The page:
Institute for Justice and Democracy in Haiti

Black Congress members outraged over camp destructions by Haitian police (Bay View: National Black Newspaper)

By Donald M. Payne, Yvette D. Clarke, Frederica Wilson and Maxine Waters
May 26, 2011

Washington, D.C. – On Monday, May 23, 2011, our offices were alarmed at the startling news that three camps of internally displaced persons in the Delmas neighborhood of Port-au-Prince were effectively destroyed. This included the park at the intersection of Delmas Road and Airport Road, which was destroyed at the hands of the Haitian police under direction of Mayor Wilson Jeudy. This camp is home to several hundred people and is a microcosm of the over 800,000 officially-recognized displaced persons in Haiti.

It is even more disturbing that this incident occurred during the day while many Haitian women and men were out in search of employment. Those who stayed behind witnessed the destruction of their belongings while some were violently beaten with batons by police.

forced evictions Martelly
Imagine how these children feel, having survived the violent earthquake a year and a half ago, now violently evicted from their tent camp “home” with no place to go and no way to keep their bedding dry during the rainy season. – Photo: Etant Dupain

During the same time, the United Nations Office for Coordination of Humanitarian Affairs (UN OCHA) Camp Coordination and Camp Management Cluster sent correspondence about the cancellation of this week’s cluster meeting, as well as the agenda for the next meeting which includes a discussion on the Martelly administration’s “Return and Relocation” pilot program.

However, there was no acknowledgement of the violent obliteration of camps in Port-au-Prince. This is of great concern, and as United States members of Congress, we will thoroughly look into this matter.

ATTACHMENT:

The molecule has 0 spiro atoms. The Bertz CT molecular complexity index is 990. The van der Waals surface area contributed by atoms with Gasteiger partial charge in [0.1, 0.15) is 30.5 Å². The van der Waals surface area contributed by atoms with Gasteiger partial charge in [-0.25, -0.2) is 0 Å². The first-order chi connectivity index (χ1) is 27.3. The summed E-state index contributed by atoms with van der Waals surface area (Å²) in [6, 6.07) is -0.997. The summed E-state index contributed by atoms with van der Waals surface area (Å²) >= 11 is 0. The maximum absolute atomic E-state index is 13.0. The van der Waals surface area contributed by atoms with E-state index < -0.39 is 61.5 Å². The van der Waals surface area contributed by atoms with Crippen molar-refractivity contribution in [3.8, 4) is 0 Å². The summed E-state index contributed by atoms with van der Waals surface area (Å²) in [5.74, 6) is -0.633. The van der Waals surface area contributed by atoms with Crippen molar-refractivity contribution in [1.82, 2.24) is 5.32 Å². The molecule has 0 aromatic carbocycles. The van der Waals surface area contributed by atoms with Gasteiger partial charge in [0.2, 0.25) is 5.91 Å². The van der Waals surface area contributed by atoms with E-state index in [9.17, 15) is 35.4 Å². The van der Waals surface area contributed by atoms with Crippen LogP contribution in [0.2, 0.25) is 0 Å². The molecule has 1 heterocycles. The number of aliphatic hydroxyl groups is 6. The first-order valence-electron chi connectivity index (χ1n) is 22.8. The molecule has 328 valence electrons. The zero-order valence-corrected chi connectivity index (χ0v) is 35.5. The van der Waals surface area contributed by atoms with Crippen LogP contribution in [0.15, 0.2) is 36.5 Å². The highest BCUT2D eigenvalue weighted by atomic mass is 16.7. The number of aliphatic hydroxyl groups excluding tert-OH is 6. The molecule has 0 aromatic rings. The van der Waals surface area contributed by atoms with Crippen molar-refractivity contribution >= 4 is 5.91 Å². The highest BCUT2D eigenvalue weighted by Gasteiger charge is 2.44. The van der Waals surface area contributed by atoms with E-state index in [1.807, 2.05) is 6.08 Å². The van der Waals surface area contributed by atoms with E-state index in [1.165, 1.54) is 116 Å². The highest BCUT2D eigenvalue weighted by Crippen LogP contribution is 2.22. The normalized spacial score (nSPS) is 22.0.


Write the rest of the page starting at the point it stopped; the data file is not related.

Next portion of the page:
It is mind-boggling that any government official would condone or ignore such actions during a time when Haiti is seeking to recover from the crisis stemming from the January 2010 earthquake and the subsequent sluggish rebuilding process. Facing hostile conditions, including adverse weather, violence and disease, shelter and work are the priorities for everydisplaced Haitian and must not be compromised.

During President Martelly’s visit to the United States, we were all encouraged by his assertion that Haiti will face a new day — a new beginning. We extended and continue to extend our arms to assist and support the people of Haiti and its government as it transitions upward. We will not, however, idly stand by and hear such reports of evictions without seeking an explanation or taking action.

We understand that the land issues are extremely complex in Haiti and that there is an urgent need to create the appearance of progress. However, this cannot be done by evicting people off of public land with no place to go.

There must be an accelerated effort to remove the rubble and repair livable buildings and build permanent shelter. As representatives who have historically supported the advancement and prosperity of Haiti and its Diaspora, it is our hope that President Martelly, the United States and the international community are aware of these forced evictions and are taking adequate steps to address this issue.

To reach these Black Congressional Caucus members, email Communications Director Stephanie L. Young atStephanie.Young@mail.house.gov.

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